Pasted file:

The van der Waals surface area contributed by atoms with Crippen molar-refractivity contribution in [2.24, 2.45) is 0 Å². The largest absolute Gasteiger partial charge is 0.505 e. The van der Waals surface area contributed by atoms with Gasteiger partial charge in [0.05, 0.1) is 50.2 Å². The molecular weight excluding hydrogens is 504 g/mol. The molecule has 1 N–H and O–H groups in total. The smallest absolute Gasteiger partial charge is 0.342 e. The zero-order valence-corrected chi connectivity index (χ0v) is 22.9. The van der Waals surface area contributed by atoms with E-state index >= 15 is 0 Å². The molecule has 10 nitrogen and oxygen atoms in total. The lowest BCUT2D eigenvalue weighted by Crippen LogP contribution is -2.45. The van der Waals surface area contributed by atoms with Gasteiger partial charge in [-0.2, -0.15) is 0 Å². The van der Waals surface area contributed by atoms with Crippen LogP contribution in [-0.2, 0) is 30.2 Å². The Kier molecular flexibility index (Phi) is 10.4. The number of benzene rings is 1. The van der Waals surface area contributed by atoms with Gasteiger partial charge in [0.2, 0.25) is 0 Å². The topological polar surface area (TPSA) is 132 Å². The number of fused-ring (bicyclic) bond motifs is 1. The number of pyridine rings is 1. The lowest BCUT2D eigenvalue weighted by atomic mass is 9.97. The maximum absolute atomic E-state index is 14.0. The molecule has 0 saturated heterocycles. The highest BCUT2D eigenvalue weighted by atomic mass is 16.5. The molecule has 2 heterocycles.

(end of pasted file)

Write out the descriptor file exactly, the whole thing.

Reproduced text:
The van der Waals surface area contributed by atoms with Crippen molar-refractivity contribution in [2.24, 2.45) is 0 Å². The largest absolute Gasteiger partial charge is 0.505 e. The van der Waals surface area contributed by atoms with Gasteiger partial charge in [0.05, 0.1) is 50.2 Å². The molecular weight excluding hydrogens is 504 g/mol. The molecule has 1 N–H and O–H groups in total. The smallest absolute Gasteiger partial charge is 0.342 e. The zero-order valence-corrected chi connectivity index (χ0v) is 22.9. The van der Waals surface area contributed by atoms with E-state index >= 15 is 0 Å². The molecule has 10 nitrogen and oxygen atoms in total. The lowest BCUT2D eigenvalue weighted by Crippen LogP contribution is -2.45. The van der Waals surface area contributed by atoms with Gasteiger partial charge in [-0.2, -0.15) is 0 Å². The van der Waals surface area contributed by atoms with Crippen LogP contribution in [-0.2, 0) is 30.2 Å². The Kier molecular flexibility index (Phi) is 10.4. The number of benzene rings is 1. The van der Waals surface area contributed by atoms with Gasteiger partial charge in [0.2, 0.25) is 0 Å². The topological polar surface area (TPSA) is 132 Å². The number of fused-ring (bicyclic) bond motifs is 1. The number of pyridine rings is 1. The lowest BCUT2D eigenvalue weighted by atomic mass is 9.97. The maximum absolute atomic E-state index is 14.0. The molecule has 0 saturated heterocycles. The highest BCUT2D eigenvalue weighted by atomic mass is 16.5. The molecule has 2 heterocycles.